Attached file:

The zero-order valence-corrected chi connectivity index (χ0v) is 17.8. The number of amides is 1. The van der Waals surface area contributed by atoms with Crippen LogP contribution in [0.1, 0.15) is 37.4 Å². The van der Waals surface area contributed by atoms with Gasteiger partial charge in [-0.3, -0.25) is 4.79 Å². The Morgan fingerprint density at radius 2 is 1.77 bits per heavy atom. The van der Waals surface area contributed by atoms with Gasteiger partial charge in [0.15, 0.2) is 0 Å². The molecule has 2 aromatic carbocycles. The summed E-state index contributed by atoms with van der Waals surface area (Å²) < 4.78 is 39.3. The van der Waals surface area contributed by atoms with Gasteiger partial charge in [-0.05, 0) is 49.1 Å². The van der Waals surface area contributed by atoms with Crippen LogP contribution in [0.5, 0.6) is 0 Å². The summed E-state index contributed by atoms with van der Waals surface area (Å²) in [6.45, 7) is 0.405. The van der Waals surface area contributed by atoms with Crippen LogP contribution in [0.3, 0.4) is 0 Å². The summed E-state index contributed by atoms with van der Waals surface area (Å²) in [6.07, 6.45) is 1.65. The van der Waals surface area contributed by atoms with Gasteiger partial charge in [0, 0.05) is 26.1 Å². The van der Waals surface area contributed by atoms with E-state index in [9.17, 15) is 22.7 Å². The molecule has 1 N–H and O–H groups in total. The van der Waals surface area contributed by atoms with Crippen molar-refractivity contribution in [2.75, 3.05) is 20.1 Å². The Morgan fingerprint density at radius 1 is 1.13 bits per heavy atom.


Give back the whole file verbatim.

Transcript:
The zero-order valence-corrected chi connectivity index (χ0v) is 17.8. The number of amides is 1. The van der Waals surface area contributed by atoms with Crippen LogP contribution in [0.1, 0.15) is 37.4 Å². The van der Waals surface area contributed by atoms with Gasteiger partial charge in [-0.3, -0.25) is 4.79 Å². The Morgan fingerprint density at radius 2 is 1.77 bits per heavy atom. The van der Waals surface area contributed by atoms with Gasteiger partial charge in [0.15, 0.2) is 0 Å². The molecule has 2 aromatic carbocycles. The summed E-state index contributed by atoms with van der Waals surface area (Å²) < 4.78 is 39.3. The van der Waals surface area contributed by atoms with Gasteiger partial charge in [-0.05, 0) is 49.1 Å². The van der Waals surface area contributed by atoms with Crippen LogP contribution in [0.5, 0.6) is 0 Å². The summed E-state index contributed by atoms with van der Waals surface area (Å²) in [6.45, 7) is 0.405. The van der Waals surface area contributed by atoms with Crippen LogP contribution in [0.3, 0.4) is 0 Å². The summed E-state index contributed by atoms with van der Waals surface area (Å²) in [6.07, 6.45) is 1.65. The van der Waals surface area contributed by atoms with Gasteiger partial charge in [0, 0.05) is 26.1 Å². The van der Waals surface area contributed by atoms with E-state index in [9.17, 15) is 22.7 Å². The molecule has 1 N–H and O–H groups in total. The van der Waals surface area contributed by atoms with Crippen molar-refractivity contribution in [2.75, 3.05) is 20.1 Å². The Morgan fingerprint density at radius 1 is 1.13 bits per heavy atom.